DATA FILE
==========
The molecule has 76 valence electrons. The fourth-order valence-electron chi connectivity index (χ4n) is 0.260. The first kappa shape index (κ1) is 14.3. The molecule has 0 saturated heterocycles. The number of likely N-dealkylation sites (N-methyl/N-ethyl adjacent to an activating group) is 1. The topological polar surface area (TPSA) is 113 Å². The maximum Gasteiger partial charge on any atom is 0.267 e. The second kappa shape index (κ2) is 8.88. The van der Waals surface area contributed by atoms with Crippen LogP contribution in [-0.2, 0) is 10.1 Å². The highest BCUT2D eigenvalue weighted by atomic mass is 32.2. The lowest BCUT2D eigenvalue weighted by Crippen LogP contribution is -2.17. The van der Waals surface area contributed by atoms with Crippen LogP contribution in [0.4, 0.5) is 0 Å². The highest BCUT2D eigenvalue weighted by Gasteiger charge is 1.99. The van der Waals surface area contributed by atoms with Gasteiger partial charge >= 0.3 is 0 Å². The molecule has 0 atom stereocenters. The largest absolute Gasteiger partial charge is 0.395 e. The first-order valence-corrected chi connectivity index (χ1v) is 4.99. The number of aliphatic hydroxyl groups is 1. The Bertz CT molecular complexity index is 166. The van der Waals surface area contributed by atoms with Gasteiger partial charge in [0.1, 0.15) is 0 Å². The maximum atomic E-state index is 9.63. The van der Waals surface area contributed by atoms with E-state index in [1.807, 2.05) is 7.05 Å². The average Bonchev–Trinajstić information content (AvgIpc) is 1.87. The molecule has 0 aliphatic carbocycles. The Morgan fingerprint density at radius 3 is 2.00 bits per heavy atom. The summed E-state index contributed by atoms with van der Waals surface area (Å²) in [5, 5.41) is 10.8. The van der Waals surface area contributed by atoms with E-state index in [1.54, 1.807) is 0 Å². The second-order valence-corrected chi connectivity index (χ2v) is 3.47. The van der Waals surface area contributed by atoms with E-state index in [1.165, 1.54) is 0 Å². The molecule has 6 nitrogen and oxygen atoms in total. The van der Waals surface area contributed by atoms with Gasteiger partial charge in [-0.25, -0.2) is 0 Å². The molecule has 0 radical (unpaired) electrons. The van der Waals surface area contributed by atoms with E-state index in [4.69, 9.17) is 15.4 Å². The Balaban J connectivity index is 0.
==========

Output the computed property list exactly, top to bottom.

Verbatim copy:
The molecule has 76 valence electrons. The fourth-order valence-electron chi connectivity index (χ4n) is 0.260. The first kappa shape index (κ1) is 14.3. The molecule has 0 saturated heterocycles. The number of likely N-dealkylation sites (N-methyl/N-ethyl adjacent to an activating group) is 1. The topological polar surface area (TPSA) is 113 Å². The maximum Gasteiger partial charge on any atom is 0.267 e. The second kappa shape index (κ2) is 8.88. The van der Waals surface area contributed by atoms with Crippen LogP contribution in [-0.2, 0) is 10.1 Å². The highest BCUT2D eigenvalue weighted by atomic mass is 32.2. The lowest BCUT2D eigenvalue weighted by Crippen LogP contribution is -2.17. The van der Waals surface area contributed by atoms with Crippen LogP contribution in [0.4, 0.5) is 0 Å². The highest BCUT2D eigenvalue weighted by Gasteiger charge is 1.99. The van der Waals surface area contributed by atoms with Gasteiger partial charge >= 0.3 is 0 Å². The molecule has 0 atom stereocenters. The largest absolute Gasteiger partial charge is 0.395 e. The first-order valence-corrected chi connectivity index (χ1v) is 4.99. The number of aliphatic hydroxyl groups is 1. The Bertz CT molecular complexity index is 166. The van der Waals surface area contributed by atoms with Gasteiger partial charge in [0.1, 0.15) is 0 Å². The maximum atomic E-state index is 9.63. The van der Waals surface area contributed by atoms with E-state index in [1.807, 2.05) is 7.05 Å². The average Bonchev–Trinajstić information content (AvgIpc) is 1.87. The molecule has 0 aliphatic carbocycles. The Morgan fingerprint density at radius 3 is 2.00 bits per heavy atom. The summed E-state index contributed by atoms with van der Waals surface area (Å²) in [5, 5.41) is 10.8. The van der Waals surface area contributed by atoms with E-state index in [1.54, 1.807) is 0 Å². The second-order valence-corrected chi connectivity index (χ2v) is 3.47. The van der Waals surface area contributed by atoms with E-state index in [1.165, 1.54) is 0 Å². The molecule has 6 nitrogen and oxygen atoms in total. The van der Waals surface area contributed by atoms with Gasteiger partial charge in [-0.25, -0.2) is 0 Å². The molecule has 0 radical (unpaired) electrons. The van der Waals surface area contributed by atoms with E-state index in [4.69, 9.17) is 15.4 Å². The Balaban J connectivity index is 0.